Last Updated: 5/23/12
My Pond Snails
Photos of My Pond Snails
Photos of Other People's Pond Snails
Pond Snail Links
Survive in aquariums: Yes
Survive in warm ponds: Yes
Survive in cold ponds: Yes
Plant eating capacity: Low to High (varies based on population and population controls)
Algae eating capacity: Moderate to High
Breeding: Hermaphrodites and sexual, egg-laying
There are three different reactions to these snails. One, they are horrible and will destroy all plants and pollute the water and must die at any cost. Two, they are natural and part of the system and let us leave them alone. Three, they are great assets because they eat some algae. Well, they do eat plants but fish and other animals eat the snails in return too. Thus, I think that you can treat plants to kill snails before adding them BUT, when they show up anyway (they will!!), just let them be and do their part. Pond snails are hermaphroditic egg-layers that breed very fast. At times, they have been all over my waterfall and bio-filter and most likely everywhere in the pond but do not seem to be a problem in my ponds. I do not find plants with holes in them so I assume the fish and other animals keep their numbers low in the big pond itself. Most fish will eat pond snails if you crush the shell for them. Some species of loaches and other fish may eat shelled pond snails. Pond snails tend to stay under 2 cm in length. These are the most appetizing snails to fish. Some common and scientific names of various pond snails are the Melantho snail (Lymnae sp.?), pond snail (Lymnea stagnalis, a large snail), woodland pond snail (Stagnicola catascopium), marsh pond snail (Stagnicola elodes), flat-whorled pond snail (Stagnicola exilis), and coldwater pond snail (Stagnicola woodruffi). Please correct me or give me any information if you know anything more.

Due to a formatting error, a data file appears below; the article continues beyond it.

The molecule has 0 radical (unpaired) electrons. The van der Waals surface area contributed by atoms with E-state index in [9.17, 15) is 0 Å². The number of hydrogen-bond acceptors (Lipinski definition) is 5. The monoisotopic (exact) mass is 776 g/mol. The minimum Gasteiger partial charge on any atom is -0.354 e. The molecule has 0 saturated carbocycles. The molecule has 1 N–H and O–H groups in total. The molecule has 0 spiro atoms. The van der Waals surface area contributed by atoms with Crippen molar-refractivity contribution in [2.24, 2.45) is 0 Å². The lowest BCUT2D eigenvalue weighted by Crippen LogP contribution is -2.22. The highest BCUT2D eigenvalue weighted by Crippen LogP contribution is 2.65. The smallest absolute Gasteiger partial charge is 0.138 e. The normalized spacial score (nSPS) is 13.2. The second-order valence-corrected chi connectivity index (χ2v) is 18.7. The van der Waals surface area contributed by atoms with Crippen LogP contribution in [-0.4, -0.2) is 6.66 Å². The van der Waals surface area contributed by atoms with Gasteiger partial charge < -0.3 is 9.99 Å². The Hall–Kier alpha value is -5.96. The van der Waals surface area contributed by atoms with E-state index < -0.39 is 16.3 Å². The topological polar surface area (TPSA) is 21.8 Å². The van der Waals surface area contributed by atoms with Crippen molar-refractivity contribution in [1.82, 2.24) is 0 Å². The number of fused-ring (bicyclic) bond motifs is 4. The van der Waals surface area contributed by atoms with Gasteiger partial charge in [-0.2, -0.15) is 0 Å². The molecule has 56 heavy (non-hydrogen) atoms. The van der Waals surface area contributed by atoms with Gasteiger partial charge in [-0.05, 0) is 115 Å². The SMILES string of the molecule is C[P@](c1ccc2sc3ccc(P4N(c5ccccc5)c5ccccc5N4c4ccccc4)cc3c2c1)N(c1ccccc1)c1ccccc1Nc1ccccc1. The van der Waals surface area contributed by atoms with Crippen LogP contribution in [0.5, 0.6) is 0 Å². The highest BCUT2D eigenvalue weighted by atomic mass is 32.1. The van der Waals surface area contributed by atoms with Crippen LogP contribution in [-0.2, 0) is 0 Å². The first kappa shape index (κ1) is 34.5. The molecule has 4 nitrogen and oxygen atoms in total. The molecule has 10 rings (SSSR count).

I never bought or intentionally added pond snails to my ponds but they have found their way to all of my ponds. Even if you could sterilize everything added to your pond, snails will show but when visiting animals drop off live snails or snail eggs that are attached to them or bits of plants from other ponds. At times, some of my smaller ponds have had a lot of pond snails but they are rarely a problem. There are few pond snails (or other snails for that matter) in my largest pond where, presumably, the large koi, goldfish, and orfe eat many small animals.
Pond snail on 3/25/12.
Snails - trapdoor snails (the biggest ones) and their babies (the smallest ones), black ramshorn snails (the round ones), and Melantho snails (the elongate ones), on the day that I got them, 4/28/11.
Two Melantho snails that I got on 5/23/07. Sorry it is not in focus.
Photos are listed from oldest to newest.
Sarah sent these photos of her a pond snail and its eggs in her aquarium on 2/25/07.
Pond snail eggs - real close up!
Karen sent these two photos on 9/1/07 of her stream with pond snails and insect larvae in the
Joaquin took this amazing photo under the microscope of pond snail embryos six days after the
eggs were laid. They were moving around in the eggs. You can see their eyes. I forgot the date
but it must have been around 10/08.
Pond snail embryos
Pond snail embryos - a close-up of some of them from the top of the previous photo
None at this time.
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